L’agriculture a un impact considérable sur la santé des populations et des économies, tant par ses modes de production que par la qualité et l’accessibilité des aliments qu’elle produit. C’est pour cette raison, entre autres, que ce secteur se voit interpellé dans l’atteinte de plusieurs objectifs de développement durable. Ces dernières années, le gouvernement du Canada et les gouvernements provinciaux ont travaillé en collaboration avec le milieu de la recherche pour bâtir des politiques et stratégies stimulant l’innovation en agriculture et en transformation alimentaire, dans une perspective durable. À l’occasion de ce panel, nous aborderons comment Agriculture Canada et le ministère de l’Agriculture, des Pêcheries et de l’Alimentation du Québec (MAPAQ) ont intégré la dimension de recherche et de développement dans leurs politiques, et comment ils ont établi des collaborations stratégiques inter-juridictionnelles. A titre d’exemple, on abordera l’investissement stratégique du Canada et du Québec dans l’agriculture de précision et dans les recherches visant à améliorer les capacités de diagnostic et de biovigilance.

Monday, November 22 • 10:30am – 12:00pm

How Science Diplomats can help foster prosperity and growth in the post-COVID-19 world: an exploration of the Canada/Québec-UK nexus

Organized by: Québec Government Office in London

Co-organised by the Government of Québec and the UK’s Science and Innovation Network, this panel aims to reflect on the crucial role of science attachés in steering and strengthening bilateral collaboration while also addressing how their role changed as a result of the COVID-19 pandemic. Ensuring growth and equitable recovery in the post-pandemic world is paramount with science diplomats unlocking cooperation platforms between scientists, diplomats, policymakers and entrepreneurs based on innovation and values-led strategies. Representatives from UK Research and Innovation, industry and scholars will also discuss their changing expectations and how science attachés can help them seize new opportunities.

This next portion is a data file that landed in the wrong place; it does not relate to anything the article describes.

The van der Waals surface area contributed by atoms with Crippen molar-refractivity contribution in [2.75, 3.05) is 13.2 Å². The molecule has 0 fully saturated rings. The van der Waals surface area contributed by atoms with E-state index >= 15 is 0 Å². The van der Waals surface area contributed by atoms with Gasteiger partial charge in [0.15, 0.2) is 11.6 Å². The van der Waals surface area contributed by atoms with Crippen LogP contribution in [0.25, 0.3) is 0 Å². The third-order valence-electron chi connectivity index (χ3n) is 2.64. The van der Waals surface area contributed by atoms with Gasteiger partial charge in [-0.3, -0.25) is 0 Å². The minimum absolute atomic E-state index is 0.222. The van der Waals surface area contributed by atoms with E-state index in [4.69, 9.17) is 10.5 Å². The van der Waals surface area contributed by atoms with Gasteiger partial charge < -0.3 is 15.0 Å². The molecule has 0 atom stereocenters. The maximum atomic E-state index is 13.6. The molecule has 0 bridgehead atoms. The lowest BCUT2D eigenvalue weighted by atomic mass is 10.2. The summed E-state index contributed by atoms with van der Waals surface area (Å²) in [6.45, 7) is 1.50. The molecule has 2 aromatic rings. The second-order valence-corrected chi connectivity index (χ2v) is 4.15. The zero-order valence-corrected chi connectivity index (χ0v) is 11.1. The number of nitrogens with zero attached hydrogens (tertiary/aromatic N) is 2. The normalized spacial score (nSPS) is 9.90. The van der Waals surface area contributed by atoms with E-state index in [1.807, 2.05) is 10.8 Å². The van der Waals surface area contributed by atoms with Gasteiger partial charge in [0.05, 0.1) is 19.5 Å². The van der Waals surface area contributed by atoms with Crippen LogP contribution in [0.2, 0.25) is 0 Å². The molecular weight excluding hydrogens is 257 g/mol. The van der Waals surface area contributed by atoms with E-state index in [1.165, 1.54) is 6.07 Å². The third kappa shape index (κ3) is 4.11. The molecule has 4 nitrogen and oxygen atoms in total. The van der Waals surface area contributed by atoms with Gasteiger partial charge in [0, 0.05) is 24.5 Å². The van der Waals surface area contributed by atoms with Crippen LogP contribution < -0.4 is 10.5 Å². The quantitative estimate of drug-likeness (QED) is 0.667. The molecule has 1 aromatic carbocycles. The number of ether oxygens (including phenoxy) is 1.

Wednesday, November 24 • 2:30pm – 4:00pm

Anti-Racist Science, from Cell to Society: Real Solutions for Real Issues

Organized by: Health Canada

Three Panelists will share diverse perspectives on the sensitive and ubiquitous topic of systemic racism, in multiple aspects of different scientific disciplines. In a dynamic exchange, the Moderator will guide the audience through an evidence-based journey on how racially biased science can be addressed, in ways science is practiced, managed, and consumed. As it often happens in science, naming problems might be unsettling, yet should lead to a healthy introspection towards improvement. The discussion aims to show that, individually and collectively, we can prevent and correct race-based bias by sticking to fundamental scientific principles. Essentially: anti-racist science is better science. 

You can check out the programme for CSPC 2021: Building Better Forward here.

Isn’t the conference theme a little too much like US President Joe Biden’s ‘Build Back Better’ theme?